Thus there is no direct contact between a moving print member and the surface to be printed upon as in conventional print devices, there is only the indirect type of contact which results from a contact of the printing ink with the surface to be printed upon.

It is therefore an object of this invention to provide a novel form of print means wherein no direct contact is made between a moving printing device and the surface upon which the printing is to be placed.

-It is another object of this invention to provide a novel printing device not employing preformed characters but rather employing a device wherein a particular form of the character or symbol may be selected at will.

It is another object of this invention to provide a novel printing device the individual unit of which consists of an exponential horn with a crystal capable of forming shock waves mounted within its large opening.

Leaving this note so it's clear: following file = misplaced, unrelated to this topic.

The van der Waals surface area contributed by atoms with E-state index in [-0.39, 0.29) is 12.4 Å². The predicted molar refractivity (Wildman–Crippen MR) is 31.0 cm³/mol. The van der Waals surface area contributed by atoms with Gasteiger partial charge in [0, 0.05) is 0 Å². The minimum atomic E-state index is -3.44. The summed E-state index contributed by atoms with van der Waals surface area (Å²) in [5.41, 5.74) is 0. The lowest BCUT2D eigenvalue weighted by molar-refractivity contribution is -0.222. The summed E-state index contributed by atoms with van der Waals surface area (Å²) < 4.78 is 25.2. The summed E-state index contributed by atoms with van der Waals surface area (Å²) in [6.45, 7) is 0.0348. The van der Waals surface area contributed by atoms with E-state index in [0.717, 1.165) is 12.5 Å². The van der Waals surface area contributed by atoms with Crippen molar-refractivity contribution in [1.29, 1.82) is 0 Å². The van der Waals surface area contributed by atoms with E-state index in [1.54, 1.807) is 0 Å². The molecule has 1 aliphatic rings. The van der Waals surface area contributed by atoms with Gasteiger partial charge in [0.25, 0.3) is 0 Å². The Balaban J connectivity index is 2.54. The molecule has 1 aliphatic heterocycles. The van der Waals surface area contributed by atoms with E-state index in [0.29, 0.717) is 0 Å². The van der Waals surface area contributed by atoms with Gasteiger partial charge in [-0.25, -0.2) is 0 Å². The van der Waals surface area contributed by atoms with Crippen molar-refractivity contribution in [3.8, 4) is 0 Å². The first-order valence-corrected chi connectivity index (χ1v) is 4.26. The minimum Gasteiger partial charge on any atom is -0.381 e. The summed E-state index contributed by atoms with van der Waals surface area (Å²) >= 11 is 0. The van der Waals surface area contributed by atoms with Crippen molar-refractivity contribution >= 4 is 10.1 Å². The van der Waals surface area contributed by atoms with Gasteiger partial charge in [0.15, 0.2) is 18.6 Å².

It is a further object of this invention to provide a shock operated printing system.

It is yet another object to provide a printing system with an increased speed of operation.

Other objects and features of the invention will be pointed out in the following description and claims and illustrated in the accompanying drawings, which disclose, by way of example, the principle of the invention, and the best modes which have been contemplated for carrying it out.

In the drawings:

FIGURE 1 illustrates a device constructed in accordance with the basic concept of the invention;

FIGURE 2 shows an arrangement for placing the devices constructed in accordance with FIGURE 1 in a matrix for printing composite letters or symbols;

FIGURE 3 shows an alternative arrangement for placing the individual print means in a matrix to produce composite letters or characters;

FIGURE 4 shows the manner in which the tape will appear after it has been printed with a device constructed in accordance with this invention.

Similar elements will receive similar reference characters in all of the respective figures.